Thomas Hosmer Shepherd was the most famous of the three Shepherd artists, father and sons. George Shepherd and his wife were in France when Thomas was born, but came at once to England where the child was baptised at St Luke's, in the City Road, at the age of six weeks. George Sydney Shepherd, the second son, was born eight years later.

George Shepherd made topographical and architectural drawings of the expanding London and his sons Thomas and George Sydney, followed suit. Thus there were three Shepherd artists, but the most famous is Thomas. He produced set after set of water colours and aquatints which were later engraved and published in books. While some periods were prosperous, with the family moving to comfortable new houses, the life of artists was always precarious. Towards the end of his life, George Sydney was helped by small donations from the New Society of Painters in Water colours, while Thomas Hosmer's oldest son, Frederick Napoleon, died in the infirmary of St. Luke's Workhouse, in City Road.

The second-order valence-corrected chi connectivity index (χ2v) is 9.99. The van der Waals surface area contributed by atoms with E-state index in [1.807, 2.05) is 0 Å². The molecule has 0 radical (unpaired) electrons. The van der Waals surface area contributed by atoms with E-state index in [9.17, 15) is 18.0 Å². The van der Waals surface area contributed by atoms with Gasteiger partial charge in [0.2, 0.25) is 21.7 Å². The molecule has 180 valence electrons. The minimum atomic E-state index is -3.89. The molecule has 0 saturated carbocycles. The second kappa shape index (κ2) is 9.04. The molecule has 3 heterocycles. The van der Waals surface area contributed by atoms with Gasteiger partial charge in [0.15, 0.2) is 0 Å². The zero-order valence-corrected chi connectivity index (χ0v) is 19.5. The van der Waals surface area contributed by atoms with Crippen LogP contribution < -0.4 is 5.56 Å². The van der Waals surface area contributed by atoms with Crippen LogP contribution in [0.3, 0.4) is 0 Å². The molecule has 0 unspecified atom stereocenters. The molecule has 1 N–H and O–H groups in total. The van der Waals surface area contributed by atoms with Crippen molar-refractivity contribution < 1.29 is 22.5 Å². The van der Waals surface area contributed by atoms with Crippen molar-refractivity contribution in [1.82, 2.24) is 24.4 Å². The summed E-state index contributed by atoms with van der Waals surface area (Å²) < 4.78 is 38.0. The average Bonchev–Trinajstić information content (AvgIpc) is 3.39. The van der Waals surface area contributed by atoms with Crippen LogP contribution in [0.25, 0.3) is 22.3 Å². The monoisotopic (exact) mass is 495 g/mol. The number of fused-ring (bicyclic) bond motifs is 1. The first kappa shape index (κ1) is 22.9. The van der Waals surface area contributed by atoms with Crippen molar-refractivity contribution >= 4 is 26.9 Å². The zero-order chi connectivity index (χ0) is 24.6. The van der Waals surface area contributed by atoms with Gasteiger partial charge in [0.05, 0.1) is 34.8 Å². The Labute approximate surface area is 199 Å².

Thomas Hosmer Shepherd and his family of seven children, might have starved but for the patronage of Frederick Crace. Crace was a celebrated interior decorator, most famous for the interior of Brighton Pavilion. His superb collection of maps and views of London, now in the British Museum, includes drawings and water colours from the whole of Shepherd's career. They were usually of streets and buildings which Crace, as Commissioner for Sewers, knew were to be swept away, although these particular Almshouses were to survive until 1869, ten years after Crace had died. This watercolour of Paddington Almshouses was one of several almshouse drawings in different parts of London, which Shepherd made for Crace.

He must have drawn it while sitting on Paddington Green, directly below what is now Westway, and looking across a graveled Harrow Road to the north-west corner of what became North Westminster Community School site in 1980.

Adapted from 'Shepherd's London', by J. F. C. Phillips, Cassell, 1976, from which much of this information comes.

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Plan of the Almshouses and Infant Schools.

This small plan, dated 1853, shows the Almshouses and Infants Schools. The school for older pupils was on the corner of Margaret Terrace.

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